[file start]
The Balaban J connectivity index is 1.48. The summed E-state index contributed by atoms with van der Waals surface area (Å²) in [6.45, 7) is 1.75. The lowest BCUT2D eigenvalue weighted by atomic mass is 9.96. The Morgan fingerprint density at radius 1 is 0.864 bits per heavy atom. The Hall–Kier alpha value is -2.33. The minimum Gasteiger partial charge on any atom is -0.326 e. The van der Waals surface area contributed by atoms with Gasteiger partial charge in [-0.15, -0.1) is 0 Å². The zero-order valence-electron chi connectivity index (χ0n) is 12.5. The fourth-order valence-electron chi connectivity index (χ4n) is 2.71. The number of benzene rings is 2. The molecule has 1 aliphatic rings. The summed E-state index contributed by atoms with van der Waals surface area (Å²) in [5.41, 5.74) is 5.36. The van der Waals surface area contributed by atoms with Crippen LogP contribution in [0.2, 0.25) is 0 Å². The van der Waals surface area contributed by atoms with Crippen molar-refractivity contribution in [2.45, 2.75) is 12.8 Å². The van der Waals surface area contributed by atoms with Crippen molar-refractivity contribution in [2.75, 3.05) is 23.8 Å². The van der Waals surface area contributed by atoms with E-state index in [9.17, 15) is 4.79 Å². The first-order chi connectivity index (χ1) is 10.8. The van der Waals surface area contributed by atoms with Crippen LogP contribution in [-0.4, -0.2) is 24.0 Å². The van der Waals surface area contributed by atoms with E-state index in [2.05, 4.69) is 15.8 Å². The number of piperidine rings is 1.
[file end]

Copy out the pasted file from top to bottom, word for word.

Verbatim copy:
The Balaban J connectivity index is 1.48. The summed E-state index contributed by atoms with van der Waals surface area (Å²) in [6.45, 7) is 1.75. The lowest BCUT2D eigenvalue weighted by atomic mass is 9.96. The Morgan fingerprint density at radius 1 is 0.864 bits per heavy atom. The Hall–Kier alpha value is -2.33. The minimum Gasteiger partial charge on any atom is -0.326 e. The van der Waals surface area contributed by atoms with Gasteiger partial charge in [-0.15, -0.1) is 0 Å². The zero-order valence-electron chi connectivity index (χ0n) is 12.5. The fourth-order valence-electron chi connectivity index (χ4n) is 2.71. The number of benzene rings is 2. The molecule has 1 aliphatic rings. The summed E-state index contributed by atoms with van der Waals surface area (Å²) in [5.41, 5.74) is 5.36. The van der Waals surface area contributed by atoms with Crippen LogP contribution in [0.2, 0.25) is 0 Å². The van der Waals surface area contributed by atoms with Crippen molar-refractivity contribution in [2.45, 2.75) is 12.8 Å². The van der Waals surface area contributed by atoms with Crippen molar-refractivity contribution in [2.75, 3.05) is 23.8 Å². The van der Waals surface area contributed by atoms with E-state index in [9.17, 15) is 4.79 Å². The first-order chi connectivity index (χ1) is 10.8. The van der Waals surface area contributed by atoms with Crippen LogP contribution in [-0.4, -0.2) is 24.0 Å². The van der Waals surface area contributed by atoms with E-state index in [2.05, 4.69) is 15.8 Å². The number of piperidine rings is 1.